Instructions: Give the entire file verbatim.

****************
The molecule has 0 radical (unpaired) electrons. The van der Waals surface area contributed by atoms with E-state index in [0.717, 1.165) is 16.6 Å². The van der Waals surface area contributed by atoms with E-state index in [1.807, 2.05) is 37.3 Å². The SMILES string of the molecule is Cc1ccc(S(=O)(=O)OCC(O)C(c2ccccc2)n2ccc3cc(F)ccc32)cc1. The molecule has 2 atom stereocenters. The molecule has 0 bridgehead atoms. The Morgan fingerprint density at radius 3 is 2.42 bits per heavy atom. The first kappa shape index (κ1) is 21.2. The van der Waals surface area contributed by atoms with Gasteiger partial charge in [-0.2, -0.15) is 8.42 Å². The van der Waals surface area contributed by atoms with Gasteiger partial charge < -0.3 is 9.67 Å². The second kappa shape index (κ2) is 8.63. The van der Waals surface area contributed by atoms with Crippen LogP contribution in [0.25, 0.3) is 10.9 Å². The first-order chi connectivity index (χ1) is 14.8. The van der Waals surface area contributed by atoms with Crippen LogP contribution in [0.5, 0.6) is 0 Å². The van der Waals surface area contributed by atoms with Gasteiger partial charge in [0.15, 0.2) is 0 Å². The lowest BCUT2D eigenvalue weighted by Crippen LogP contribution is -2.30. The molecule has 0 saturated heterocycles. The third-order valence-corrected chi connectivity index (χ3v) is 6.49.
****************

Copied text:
The molecule has 0 radical (unpaired) electrons. The van der Waals surface area contributed by atoms with E-state index in [0.717, 1.165) is 16.6 Å². The van der Waals surface area contributed by atoms with E-state index in [1.807, 2.05) is 37.3 Å². The SMILES string of the molecule is Cc1ccc(S(=O)(=O)OCC(O)C(c2ccccc2)n2ccc3cc(F)ccc32)cc1. The molecule has 2 atom stereocenters. The molecule has 0 bridgehead atoms. The Morgan fingerprint density at radius 3 is 2.42 bits per heavy atom. The first kappa shape index (κ1) is 21.2. The van der Waals surface area contributed by atoms with Gasteiger partial charge in [-0.2, -0.15) is 8.42 Å². The van der Waals surface area contributed by atoms with Gasteiger partial charge < -0.3 is 9.67 Å². The second kappa shape index (κ2) is 8.63. The van der Waals surface area contributed by atoms with Crippen LogP contribution in [0.25, 0.3) is 10.9 Å². The first-order chi connectivity index (χ1) is 14.8. The van der Waals surface area contributed by atoms with Crippen LogP contribution in [0.5, 0.6) is 0 Å². The van der Waals surface area contributed by atoms with Gasteiger partial charge in [0.15, 0.2) is 0 Å². The lowest BCUT2D eigenvalue weighted by Crippen LogP contribution is -2.30. The molecule has 0 saturated heterocycles. The third-order valence-corrected chi connectivity index (χ3v) is 6.49.